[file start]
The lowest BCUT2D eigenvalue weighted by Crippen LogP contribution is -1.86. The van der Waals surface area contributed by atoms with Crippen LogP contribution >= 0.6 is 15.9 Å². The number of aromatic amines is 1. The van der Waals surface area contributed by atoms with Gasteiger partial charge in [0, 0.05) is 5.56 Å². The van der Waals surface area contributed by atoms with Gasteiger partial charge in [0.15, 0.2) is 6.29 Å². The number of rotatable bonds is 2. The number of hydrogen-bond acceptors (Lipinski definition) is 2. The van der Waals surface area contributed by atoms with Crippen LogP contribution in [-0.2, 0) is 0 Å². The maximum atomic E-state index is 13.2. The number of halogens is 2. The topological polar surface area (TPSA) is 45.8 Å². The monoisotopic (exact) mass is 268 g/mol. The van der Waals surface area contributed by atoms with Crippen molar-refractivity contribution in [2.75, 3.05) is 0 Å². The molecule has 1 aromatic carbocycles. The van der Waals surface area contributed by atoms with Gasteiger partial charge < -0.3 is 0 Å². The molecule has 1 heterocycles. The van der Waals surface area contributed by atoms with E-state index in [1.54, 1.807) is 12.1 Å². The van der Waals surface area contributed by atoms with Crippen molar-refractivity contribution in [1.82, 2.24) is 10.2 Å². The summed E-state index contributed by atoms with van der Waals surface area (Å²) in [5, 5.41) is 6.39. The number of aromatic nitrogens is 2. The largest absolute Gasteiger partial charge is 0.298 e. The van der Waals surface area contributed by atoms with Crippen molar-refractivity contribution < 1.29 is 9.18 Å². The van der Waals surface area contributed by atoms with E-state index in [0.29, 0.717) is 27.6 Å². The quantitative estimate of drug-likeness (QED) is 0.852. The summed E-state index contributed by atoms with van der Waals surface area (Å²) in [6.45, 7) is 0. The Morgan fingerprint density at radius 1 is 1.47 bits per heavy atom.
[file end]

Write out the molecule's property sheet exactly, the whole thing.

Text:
The lowest BCUT2D eigenvalue weighted by Crippen LogP contribution is -1.86. The van der Waals surface area contributed by atoms with Crippen LogP contribution >= 0.6 is 15.9 Å². The number of aromatic amines is 1. The van der Waals surface area contributed by atoms with Gasteiger partial charge in [0, 0.05) is 5.56 Å². The van der Waals surface area contributed by atoms with Gasteiger partial charge in [0.15, 0.2) is 6.29 Å². The number of rotatable bonds is 2. The number of hydrogen-bond acceptors (Lipinski definition) is 2. The van der Waals surface area contributed by atoms with Crippen LogP contribution in [-0.2, 0) is 0 Å². The maximum atomic E-state index is 13.2. The number of halogens is 2. The topological polar surface area (TPSA) is 45.8 Å². The monoisotopic (exact) mass is 268 g/mol. The van der Waals surface area contributed by atoms with Crippen molar-refractivity contribution in [2.75, 3.05) is 0 Å². The molecule has 1 aromatic carbocycles. The van der Waals surface area contributed by atoms with Gasteiger partial charge < -0.3 is 0 Å². The molecule has 1 heterocycles. The van der Waals surface area contributed by atoms with E-state index in [1.54, 1.807) is 12.1 Å². The van der Waals surface area contributed by atoms with Crippen molar-refractivity contribution in [1.82, 2.24) is 10.2 Å². The summed E-state index contributed by atoms with van der Waals surface area (Å²) in [5, 5.41) is 6.39. The number of aromatic nitrogens is 2. The largest absolute Gasteiger partial charge is 0.298 e. The van der Waals surface area contributed by atoms with Crippen molar-refractivity contribution < 1.29 is 9.18 Å². The van der Waals surface area contributed by atoms with E-state index in [0.29, 0.717) is 27.6 Å². The quantitative estimate of drug-likeness (QED) is 0.852. The summed E-state index contributed by atoms with van der Waals surface area (Å²) in [6.45, 7) is 0. The Morgan fingerprint density at radius 1 is 1.47 bits per heavy atom.